The microcomputer is probably the single most important new component to be integrated into the shock machine. This one unit provides all of the required logic and math to complete the tasks described. Future modifications to the shock machine will be easily accomplished by changing the firmware which controls the computer. The sophistication of the machine, for example--the operation of the control panel, display or ability to cycle, will be as simple or complex as the firmware. The ability to make programming changes insures future adaptability of the machine in a cost efficient manner with no additional hardware added to the machine.
While only a single embodiment of the invention has been presented, various modifications will be apparent to those skilled in the art. Therefore, the invention should not be limited to the specific illustration disclosed, but only by the following claims.
|Citing Patent||Filing date||Publication date||Applicant||Title|
|US4744239 *||Nov 28, 1986||May 17, 1988||Caterpillar Inc.||Method for monitoring a work vehicle suspension|
|US4815575 *||Apr 4, 1988||Mar 28, 1989||General Motors Corporation||Electric, variable damping vehicle suspension|
|US4845975 *||Mar 2, 1988||Jul 11, 1989||Caterpillar Inc.||Method for monitoring a work vehicle suspension|
|US4887454 *||Jan 9, 1989||Dec 19, 1989||Caterpillar Inc.||Method for monitoring a work vehicle suspension|
|US5337262 *||Dec 3, 1991||Aug 9, 1994||Hr Textron Inc.||Apparatus for and method of testing hydraulic/pneumatic apparatus using computer controlled test equipment|
|US5516366 *||Oct 12, 1994||May 14, 1996||Kabushiki-Kaisha Motoyama Seisakusho||Supply control system for semiconductor process gasses|
|US6786074 *||Apr 4, 2003||Sep 7, 2004||Pedro Campuzano||Shock absorber dynamometer|
|US7007540||Oct 31, 2003||Mar 7, 2006||Honeywell International Inc.||Methods and apparatus for conducting high g-force testing|
|US7031792 *||Apr 3, 2002||Apr 18, 2006||Tokyo Electron Limited||Processing apparatus and information storage apparatus and method|
|US7240534 *||Jun 2, 2005||Jul 10, 2007||Honeywell International Inc.||Damper for high g-force shock pulse generator systems and methods|
|US7344000||Sep 23, 2004||Mar 18, 2008||Crown Equipment Corporation||Electronically controlled valve for a materials handling vehicle|
|US7367212||Mar 17, 2006||May 6, 2008||Lucent Technologies Inc.||Rotational and linear shock apparatus|
|US7367213 *||Feb 27, 2007||May 6, 2008||Hong Fu Jin Precision Industry (Shen Zhen) Co., Ltd.||Apparatus for testing bending strength|
|US7367214||May 16, 2006||May 6, 2008||Lucent Technologies Inc.||Shock and launch apparatus|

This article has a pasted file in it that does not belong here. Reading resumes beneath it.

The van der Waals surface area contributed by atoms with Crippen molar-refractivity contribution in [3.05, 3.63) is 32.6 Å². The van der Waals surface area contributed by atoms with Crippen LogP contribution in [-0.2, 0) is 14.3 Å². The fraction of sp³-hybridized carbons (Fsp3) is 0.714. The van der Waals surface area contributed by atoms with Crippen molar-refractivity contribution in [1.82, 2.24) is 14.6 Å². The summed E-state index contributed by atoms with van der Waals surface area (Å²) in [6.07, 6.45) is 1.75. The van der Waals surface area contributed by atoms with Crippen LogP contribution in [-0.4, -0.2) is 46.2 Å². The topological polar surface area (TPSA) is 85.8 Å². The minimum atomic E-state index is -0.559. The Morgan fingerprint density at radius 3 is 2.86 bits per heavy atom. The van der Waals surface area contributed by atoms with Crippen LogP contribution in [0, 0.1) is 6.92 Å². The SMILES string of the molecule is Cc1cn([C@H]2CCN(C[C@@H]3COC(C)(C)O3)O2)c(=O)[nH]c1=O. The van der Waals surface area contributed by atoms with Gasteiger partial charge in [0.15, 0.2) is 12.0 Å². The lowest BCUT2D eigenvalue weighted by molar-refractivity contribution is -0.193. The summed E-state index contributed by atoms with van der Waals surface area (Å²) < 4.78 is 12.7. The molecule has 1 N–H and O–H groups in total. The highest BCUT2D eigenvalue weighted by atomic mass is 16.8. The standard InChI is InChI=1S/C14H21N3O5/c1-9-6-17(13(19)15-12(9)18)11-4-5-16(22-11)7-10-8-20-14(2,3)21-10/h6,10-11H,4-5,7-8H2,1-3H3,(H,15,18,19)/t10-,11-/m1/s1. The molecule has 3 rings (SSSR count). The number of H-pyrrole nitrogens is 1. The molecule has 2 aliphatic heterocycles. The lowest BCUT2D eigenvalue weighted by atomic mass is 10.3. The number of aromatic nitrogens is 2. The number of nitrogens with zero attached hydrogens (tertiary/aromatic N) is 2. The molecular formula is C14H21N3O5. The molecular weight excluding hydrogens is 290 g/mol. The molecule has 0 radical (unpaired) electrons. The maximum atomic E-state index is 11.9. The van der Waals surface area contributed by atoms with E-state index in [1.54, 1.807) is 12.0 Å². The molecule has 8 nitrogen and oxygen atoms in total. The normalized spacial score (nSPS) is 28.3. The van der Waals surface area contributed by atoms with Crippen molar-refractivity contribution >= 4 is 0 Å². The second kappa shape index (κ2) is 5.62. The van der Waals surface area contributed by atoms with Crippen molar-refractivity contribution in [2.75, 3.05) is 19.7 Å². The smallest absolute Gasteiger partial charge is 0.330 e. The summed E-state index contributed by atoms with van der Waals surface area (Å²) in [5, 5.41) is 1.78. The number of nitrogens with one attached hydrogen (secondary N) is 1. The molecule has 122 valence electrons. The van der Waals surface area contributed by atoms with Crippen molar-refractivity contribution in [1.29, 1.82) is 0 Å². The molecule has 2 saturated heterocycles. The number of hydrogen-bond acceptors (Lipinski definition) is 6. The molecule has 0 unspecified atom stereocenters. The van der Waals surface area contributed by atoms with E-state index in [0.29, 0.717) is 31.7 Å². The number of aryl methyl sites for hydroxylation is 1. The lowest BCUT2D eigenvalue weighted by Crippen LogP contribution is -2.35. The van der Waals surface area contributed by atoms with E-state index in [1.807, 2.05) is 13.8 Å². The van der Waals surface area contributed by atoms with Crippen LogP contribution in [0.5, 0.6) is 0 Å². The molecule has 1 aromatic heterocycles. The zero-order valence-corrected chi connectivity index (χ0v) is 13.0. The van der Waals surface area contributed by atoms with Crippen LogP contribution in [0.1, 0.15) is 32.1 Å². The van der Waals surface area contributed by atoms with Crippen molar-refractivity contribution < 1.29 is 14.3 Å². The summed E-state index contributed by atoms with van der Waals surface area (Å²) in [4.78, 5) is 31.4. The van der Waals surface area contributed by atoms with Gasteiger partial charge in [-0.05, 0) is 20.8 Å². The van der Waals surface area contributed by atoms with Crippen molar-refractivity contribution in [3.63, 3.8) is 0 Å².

|US7370510||Mar 17, 2006||May 13, 2008||Lucent Technologies Inc.||Shock apparatus|
|US7516644 *||Dec 19, 2006||Apr 14, 2009||Hong Fu Jin Precision Industry (Shen Zhen) Co., Ltd.||Apparatus for testing bending strength|
|US8924103||Jul 17, 2014||Dec 30, 2014||Crown Equipment Corporation||Materials handling vehicle estimating a speed of a movable assembly from a lift motor speed|
|US8935058||Feb 13, 2012||Jan 13, 2015||Crown Equipment Corporation||Materials handling vehicle estimating a speed of a movable assembly from a lift motor speed|
|US20020145922 *||Apr 3, 2002||Oct 10, 2002||Tokyo Electron Limited||Processing apparatus and information storage apparatus and method|
|US20050092060 *||Oct 31, 2003||May 5, 2005||Koland Lisa P.||Methods and apparatus for conducting high g-force testing|
|CN101101250B||Dec 20, 2006||Jul 20, 2011||唐德尧||Electronic calibration impact table|
|CN102095550A *||Dec 2, 2010||Jun 15, 2011||北京华谷减振器设备有限公司||Aerated detector of damper of oil seal type|
|DE19517972A1 *||May 16, 1995||Nov 30, 1995||Delphi France Automotive Sys||Warnschaltung für ein Niveauregulierungssteuersystem|
|DE19517972C2 *||May 16, 1995||Apr 16, 1998||Delphi France Automotive Sys||Warnschaltung für ein Niveauregulierungssteuersystem|
|DE19961146C2 *||Dec 17, 1999||Oct 17, 2002||Deutsche Bahn Ag||Vorrichtung zum Prüfen komprimierbarer Bauelemente|
|WO1998054558A1 *||Apr 22, 1998||Dec 3, 1998||Phillips Petroleum Co||Method and apparatus for drop weight impact testing|
|U.S. Classification||700/275, 73/12.07, 356/616|
|International Classification||E02D13/06, G01M7/08|
|Cooperative Classification||G01M7/08, E02D13/06|
|European Classification||G01M7/08, E02D13/06|
|Feb 19, 1982||AS||Assignment|
Owner name: AVCO CORPORATION, A CORP. OF DE, CONNECTICUT
Free format text: ASSIGNMENT OF ASSIGNORS INTEREST;ASSIGNOR:KISSELL, ROBERT R.;REEL/FRAME:003949/0342
Effective date: 19811027
Owner name: AVCO CORPORATION, A CORP. OF DE, OHIO
Free format text: ASSIGNMENT OF ASSIGNORS INTEREST;ASSIGNOR:KISSELL, ROBERT R.;REEL/FRAME:003949/0342
Effective date: 19811027
|Aug 21, 1987||REMI||Maintenance fee reminder mailed|
|Nov 17, 1987||SULP||Surcharge for late payment|
|Nov 17, 1987||FPAY||Fee payment|
Year of fee payment: 4
|Jul 25, 1988||AS||Assignment|
Owner name: J. M. HUBER CORPORATION, A CORP. OF NEW JERSEY
Free format text: ASSIGNMENT OF ASSIGNORS INTEREST.;ASSIGNOR:AV ELECTRONICS CORPORATION;REEL/FRAME:004918/0176
Effective date: 19880712
|Sep 29, 1988||AS||Assignment|
Owner name: AV ELECTRONICS CORPORATION, A CORP. OF AL, ALABAMA
Free format text: ASSIGNMENT OF ASSIGNORS INTEREST.;ASSIGNOR:AVCO CORPORATION;REEL/FRAME:005043/0116
Effective date: 19870828
|Jul 1, 1991||FPAY||Fee payment|
Year of fee payment: 8
|Jun 30, 1995||FPAY||Fee payment|
Year of fee payment: 12
|Oct 19, 1999||AS||Assignment|
|Jun 22, 2001||AS||Assignment|